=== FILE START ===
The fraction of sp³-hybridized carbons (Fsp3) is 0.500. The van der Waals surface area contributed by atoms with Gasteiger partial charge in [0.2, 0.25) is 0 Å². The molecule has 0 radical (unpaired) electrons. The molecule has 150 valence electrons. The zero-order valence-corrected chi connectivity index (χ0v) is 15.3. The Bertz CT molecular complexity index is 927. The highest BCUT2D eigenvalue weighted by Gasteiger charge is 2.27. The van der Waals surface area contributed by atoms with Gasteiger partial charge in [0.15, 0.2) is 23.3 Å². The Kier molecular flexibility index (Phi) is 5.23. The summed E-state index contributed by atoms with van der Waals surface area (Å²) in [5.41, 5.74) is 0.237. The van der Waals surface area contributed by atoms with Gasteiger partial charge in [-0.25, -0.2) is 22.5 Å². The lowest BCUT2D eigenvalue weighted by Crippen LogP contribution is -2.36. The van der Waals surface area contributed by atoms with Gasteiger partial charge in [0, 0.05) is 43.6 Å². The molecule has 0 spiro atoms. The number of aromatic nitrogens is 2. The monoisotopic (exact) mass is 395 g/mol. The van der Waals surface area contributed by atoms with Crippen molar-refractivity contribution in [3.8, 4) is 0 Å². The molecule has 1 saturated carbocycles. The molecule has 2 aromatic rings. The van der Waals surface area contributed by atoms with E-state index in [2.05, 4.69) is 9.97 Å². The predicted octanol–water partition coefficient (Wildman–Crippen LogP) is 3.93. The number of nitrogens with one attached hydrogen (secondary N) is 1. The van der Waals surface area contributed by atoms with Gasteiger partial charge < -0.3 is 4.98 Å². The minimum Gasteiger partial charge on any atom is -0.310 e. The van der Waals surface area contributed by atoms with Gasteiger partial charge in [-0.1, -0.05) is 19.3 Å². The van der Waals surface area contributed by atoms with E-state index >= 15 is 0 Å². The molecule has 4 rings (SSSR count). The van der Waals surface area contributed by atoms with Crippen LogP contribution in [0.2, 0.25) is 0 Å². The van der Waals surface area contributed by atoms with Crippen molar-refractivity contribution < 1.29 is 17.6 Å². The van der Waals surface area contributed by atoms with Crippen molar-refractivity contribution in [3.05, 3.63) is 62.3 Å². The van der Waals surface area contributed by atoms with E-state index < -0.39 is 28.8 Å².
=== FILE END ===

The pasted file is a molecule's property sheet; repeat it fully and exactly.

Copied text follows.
The fraction of sp³-hybridized carbons (Fsp3) is 0.500. The van der Waals surface area contributed by atoms with Gasteiger partial charge in [0.2, 0.25) is 0 Å². The molecule has 0 radical (unpaired) electrons. The molecule has 150 valence electrons. The zero-order valence-corrected chi connectivity index (χ0v) is 15.3. The Bertz CT molecular complexity index is 927. The highest BCUT2D eigenvalue weighted by Gasteiger charge is 2.27. The van der Waals surface area contributed by atoms with Gasteiger partial charge in [0.15, 0.2) is 23.3 Å². The Kier molecular flexibility index (Phi) is 5.23. The summed E-state index contributed by atoms with van der Waals surface area (Å²) in [5.41, 5.74) is 0.237. The van der Waals surface area contributed by atoms with Gasteiger partial charge in [-0.25, -0.2) is 22.5 Å². The lowest BCUT2D eigenvalue weighted by Crippen LogP contribution is -2.36. The van der Waals surface area contributed by atoms with Gasteiger partial charge in [0, 0.05) is 43.6 Å². The molecule has 0 spiro atoms. The number of aromatic nitrogens is 2. The monoisotopic (exact) mass is 395 g/mol. The van der Waals surface area contributed by atoms with Crippen molar-refractivity contribution in [3.8, 4) is 0 Å². The molecule has 1 saturated carbocycles. The molecule has 2 aromatic rings. The van der Waals surface area contributed by atoms with E-state index in [2.05, 4.69) is 9.97 Å². The predicted octanol–water partition coefficient (Wildman–Crippen LogP) is 3.93. The number of nitrogens with one attached hydrogen (secondary N) is 1. The van der Waals surface area contributed by atoms with Gasteiger partial charge < -0.3 is 4.98 Å². The minimum Gasteiger partial charge on any atom is -0.310 e. The van der Waals surface area contributed by atoms with Gasteiger partial charge in [-0.1, -0.05) is 19.3 Å². The van der Waals surface area contributed by atoms with E-state index >= 15 is 0 Å². The molecule has 4 rings (SSSR count). The van der Waals surface area contributed by atoms with Crippen LogP contribution in [0.2, 0.25) is 0 Å². The van der Waals surface area contributed by atoms with Crippen molar-refractivity contribution < 1.29 is 17.6 Å². The van der Waals surface area contributed by atoms with Crippen molar-refractivity contribution in [3.05, 3.63) is 62.3 Å². The van der Waals surface area contributed by atoms with E-state index < -0.39 is 28.8 Å².